Publication Date

2011-05-03

Availability

Embargoed

Embargo Period

2012-05-02

Degree Type

Dissertation

Degree Name

Doctor of Philosophy (PHD)

Department

Modern Languages and Literatures (Arts and Sciences)

Date of Defense

2010-11-19

First Committee Member

George Yudice

Second Committee Member

Hugo Achugar

Third Committee Member

Lillian Manzor

Fourth Committee Member

Elena Grau-Lleveria

Fifth Committee Member

Eduardo Elena

Abstract

My project explores ways in which legitimacy is granted within the literary field. This is done through an analysis of literary anthologies, university course syllabi, publishing trends, literary prizes, and levels and sources of critical attention. The project seeks to determine the extent to which the works of Afro-descendant Spanish American and Belizean writers are reflected in the hegemonic Spanish American and Anglophone Caribbean literary canons. I examine the works of Cristina Rodríguez Cabral (Uruguay), Shirley Campbell Barr, and Delia McDonald Woolery (Costa Rica), and Zee Edgell, and Zoila Ellis (Belize). The project records the varying degrees of legitimation these writers have received and the factors that have had an impact on their recognition. It also shows that literary interculturality is possible in Spanish America and the Anglophone Caribbean through the aesthetics some writers employ and the activities of legitimizing agencies. Further I propose a plurality of canons based on the concept of plural public spheres/counterpublics as outlined by Nancy Fraser and Michael Warner. My analysis of Belizean works emphasizes ways in which a national literary canon can be considered a counterpublic within a regional literary corpus. The concept of counterpublics I use to present the works analyzed is a model other scholars can employ in their examination of other minority literatures.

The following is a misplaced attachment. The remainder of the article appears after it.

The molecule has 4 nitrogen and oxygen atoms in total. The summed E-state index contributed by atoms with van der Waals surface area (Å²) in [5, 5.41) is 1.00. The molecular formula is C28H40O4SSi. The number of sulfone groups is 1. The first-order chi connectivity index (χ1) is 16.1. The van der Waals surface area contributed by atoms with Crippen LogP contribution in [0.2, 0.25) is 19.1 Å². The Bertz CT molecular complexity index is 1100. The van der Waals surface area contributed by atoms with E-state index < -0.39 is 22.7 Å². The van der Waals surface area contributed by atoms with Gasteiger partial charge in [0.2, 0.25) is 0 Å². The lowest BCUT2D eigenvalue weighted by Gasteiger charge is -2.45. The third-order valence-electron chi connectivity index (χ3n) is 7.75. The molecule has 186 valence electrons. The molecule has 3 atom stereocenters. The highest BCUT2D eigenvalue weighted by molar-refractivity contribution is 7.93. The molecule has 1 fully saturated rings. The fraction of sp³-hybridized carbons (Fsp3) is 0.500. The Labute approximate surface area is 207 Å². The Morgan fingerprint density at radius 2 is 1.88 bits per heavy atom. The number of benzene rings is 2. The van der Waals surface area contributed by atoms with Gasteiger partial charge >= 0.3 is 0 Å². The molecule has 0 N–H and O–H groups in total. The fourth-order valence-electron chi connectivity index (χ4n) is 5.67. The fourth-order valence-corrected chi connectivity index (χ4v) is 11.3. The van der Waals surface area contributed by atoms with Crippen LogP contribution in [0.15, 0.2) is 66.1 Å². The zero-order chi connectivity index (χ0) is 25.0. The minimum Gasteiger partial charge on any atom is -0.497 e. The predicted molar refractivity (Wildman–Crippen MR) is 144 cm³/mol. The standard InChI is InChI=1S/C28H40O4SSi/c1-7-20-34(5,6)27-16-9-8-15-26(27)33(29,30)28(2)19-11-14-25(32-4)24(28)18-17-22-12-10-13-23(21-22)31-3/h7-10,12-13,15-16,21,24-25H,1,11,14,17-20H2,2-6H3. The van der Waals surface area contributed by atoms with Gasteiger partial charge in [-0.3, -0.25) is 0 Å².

Keywords

Afro-descendant; legitimation; aesthetics; plural canons; interculturality

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